Thursday, 24 October 2013

Questions (82)

Róisín Shortall

Question:

82. Deputy Róisín Shortall asked the Minister for Finance the basis for his decision to increase the pension levy in budget 2014; the expected yield from this measure; and the purpose to which he intends to put these funds. [45529/13]

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Written answers (Question to Finance)

I announced in my Budget speech last week that the 0.6% Pension Fund Levy introduced to fund the Jobs Initiative in 2011 will be abolished from the 31st of December 2014. I will however, introduce an additional levy on pension funds at 0.15%. I am doing this to continue to help fund the Jobs Initiative, including the continuation of the reduced 9% VAT rate detailed below and to make provision for potential State liabilities which may emerge from pre-existing or future pension fund difficulties. The additional levy within the existing legal framework will apply to pension fund assets in 2014 and 2015. The additional yield from the changes to the levy in 2014 and 2015 is estimated at €135 million in each year. The revenues arising to the Exchequer from the levy are, in common with Exchequer revenues generally, not hypothecated to any particular item of expenditure or liability but have been used to help fund the various measures introduced by the Jobs Initiative.

One of the very significant and successful measures introduced by the Jobs Initiative – the reduced VAT rate of 9% on tourism and certain other services – was due to end this year. In my Budget speech, I announced the continuation of the reduced 9% VAT rate. I also announced that the Air Travel Tax is being reduced to zero with effect from 1 April 2014. The combined cost of these initiatives is estimated at close to €400 million in a full year.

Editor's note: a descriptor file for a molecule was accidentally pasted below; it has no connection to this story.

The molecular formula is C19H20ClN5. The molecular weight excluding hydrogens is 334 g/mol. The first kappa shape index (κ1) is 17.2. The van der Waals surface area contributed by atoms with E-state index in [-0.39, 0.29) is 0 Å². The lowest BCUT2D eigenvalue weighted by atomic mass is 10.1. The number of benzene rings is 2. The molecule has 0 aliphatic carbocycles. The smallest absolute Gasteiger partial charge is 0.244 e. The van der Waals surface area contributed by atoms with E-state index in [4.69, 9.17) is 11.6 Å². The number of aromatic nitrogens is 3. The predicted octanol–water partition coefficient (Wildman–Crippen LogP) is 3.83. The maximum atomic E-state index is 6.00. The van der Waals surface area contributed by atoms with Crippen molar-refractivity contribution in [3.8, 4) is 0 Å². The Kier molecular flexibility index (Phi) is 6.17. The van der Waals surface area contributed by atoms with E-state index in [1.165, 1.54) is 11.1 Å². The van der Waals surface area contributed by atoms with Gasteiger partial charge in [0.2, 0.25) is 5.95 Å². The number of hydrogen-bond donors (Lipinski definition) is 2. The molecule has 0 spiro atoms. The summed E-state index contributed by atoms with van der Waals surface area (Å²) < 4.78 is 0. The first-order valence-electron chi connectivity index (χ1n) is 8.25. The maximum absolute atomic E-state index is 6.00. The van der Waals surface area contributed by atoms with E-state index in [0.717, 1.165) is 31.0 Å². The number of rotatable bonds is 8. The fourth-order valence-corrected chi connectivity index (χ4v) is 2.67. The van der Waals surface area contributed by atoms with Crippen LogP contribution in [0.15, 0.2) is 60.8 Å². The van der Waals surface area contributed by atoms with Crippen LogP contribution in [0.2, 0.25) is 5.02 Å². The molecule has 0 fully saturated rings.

The Jobs Initiative also included a number of current and capital expenditure measures. While the details of the expenditure on these measures are a matter for my colleagues in Cabinet, I would ask the Deputy to note that the Jobs Initiative originally provided for 5,000 places under Jobbridge, the National Internship scheme and 5,900 places under the Springboard scheme. Numbers who have participated in Jobbridge have now exceeded 20,000 with an evaluation by Indecon Economic Consultants finding that 61.4% of survey respondents were in employment within 5 months of finishing their internships. The Springboard scheme, now in its third iteration, has expanded to over 16,500 places. The expansion of these schemes, reflective of their success, will require further funding from the Exchequer.

The extent of the potential State liabilities from the pre-existing or future pension fund difficulties is a matter currently under examination by my colleague the Minister for Social Protection. As I have already indicated, however, the proceeds from the levy that accrue to the Exchequer are not set aside to meet discrete items of expenditure or liability and expenditure decisions on the use of those and other funds will be made as they arise in the normal way.